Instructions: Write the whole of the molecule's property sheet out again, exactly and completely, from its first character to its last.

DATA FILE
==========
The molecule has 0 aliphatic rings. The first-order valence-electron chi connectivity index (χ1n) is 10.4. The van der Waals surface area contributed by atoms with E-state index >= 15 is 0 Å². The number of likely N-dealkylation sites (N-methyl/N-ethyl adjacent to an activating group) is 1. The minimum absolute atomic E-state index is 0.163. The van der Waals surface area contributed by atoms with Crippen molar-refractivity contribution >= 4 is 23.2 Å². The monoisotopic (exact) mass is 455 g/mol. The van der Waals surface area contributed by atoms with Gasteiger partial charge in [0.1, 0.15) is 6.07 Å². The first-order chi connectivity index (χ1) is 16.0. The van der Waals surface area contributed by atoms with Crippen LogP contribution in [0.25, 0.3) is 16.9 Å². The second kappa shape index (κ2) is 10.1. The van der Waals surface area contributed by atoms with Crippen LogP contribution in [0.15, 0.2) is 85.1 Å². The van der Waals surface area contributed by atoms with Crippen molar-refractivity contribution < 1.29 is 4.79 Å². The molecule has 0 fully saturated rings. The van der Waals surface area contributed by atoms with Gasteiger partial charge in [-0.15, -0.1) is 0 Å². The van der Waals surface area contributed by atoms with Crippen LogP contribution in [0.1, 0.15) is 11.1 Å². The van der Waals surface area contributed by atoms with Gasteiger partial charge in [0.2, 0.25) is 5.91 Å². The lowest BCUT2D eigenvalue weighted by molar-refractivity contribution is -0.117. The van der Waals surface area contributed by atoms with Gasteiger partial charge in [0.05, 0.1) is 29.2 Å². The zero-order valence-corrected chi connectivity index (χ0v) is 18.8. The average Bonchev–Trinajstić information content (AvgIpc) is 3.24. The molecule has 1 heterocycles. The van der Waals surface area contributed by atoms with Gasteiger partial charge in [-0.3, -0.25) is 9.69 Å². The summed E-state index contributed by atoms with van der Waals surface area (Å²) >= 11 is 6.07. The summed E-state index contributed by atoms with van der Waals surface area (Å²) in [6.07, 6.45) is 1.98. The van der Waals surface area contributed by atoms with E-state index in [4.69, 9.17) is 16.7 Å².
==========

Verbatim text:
The molecule has 0 aliphatic rings. The first-order valence-electron chi connectivity index (χ1n) is 10.4. The van der Waals surface area contributed by atoms with E-state index >= 15 is 0 Å². The number of likely N-dealkylation sites (N-methyl/N-ethyl adjacent to an activating group) is 1. The minimum absolute atomic E-state index is 0.163. The van der Waals surface area contributed by atoms with Crippen molar-refractivity contribution >= 4 is 23.2 Å². The monoisotopic (exact) mass is 455 g/mol. The van der Waals surface area contributed by atoms with Gasteiger partial charge in [0.1, 0.15) is 6.07 Å². The first-order chi connectivity index (χ1) is 16.0. The van der Waals surface area contributed by atoms with Crippen LogP contribution in [0.25, 0.3) is 16.9 Å². The second kappa shape index (κ2) is 10.1. The van der Waals surface area contributed by atoms with Crippen LogP contribution in [0.15, 0.2) is 85.1 Å². The van der Waals surface area contributed by atoms with Crippen molar-refractivity contribution < 1.29 is 4.79 Å². The molecule has 0 fully saturated rings. The van der Waals surface area contributed by atoms with Gasteiger partial charge in [-0.15, -0.1) is 0 Å². The van der Waals surface area contributed by atoms with Crippen LogP contribution in [0.1, 0.15) is 11.1 Å². The van der Waals surface area contributed by atoms with Gasteiger partial charge in [0.2, 0.25) is 5.91 Å². The lowest BCUT2D eigenvalue weighted by molar-refractivity contribution is -0.117. The van der Waals surface area contributed by atoms with Gasteiger partial charge in [0.05, 0.1) is 29.2 Å². The zero-order valence-corrected chi connectivity index (χ0v) is 18.8. The average Bonchev–Trinajstić information content (AvgIpc) is 3.24. The molecule has 1 heterocycles. The van der Waals surface area contributed by atoms with Gasteiger partial charge in [-0.3, -0.25) is 9.69 Å². The summed E-state index contributed by atoms with van der Waals surface area (Å²) >= 11 is 6.07. The summed E-state index contributed by atoms with van der Waals surface area (Å²) in [6.07, 6.45) is 1.98. The van der Waals surface area contributed by atoms with E-state index in [4.69, 9.17) is 16.7 Å².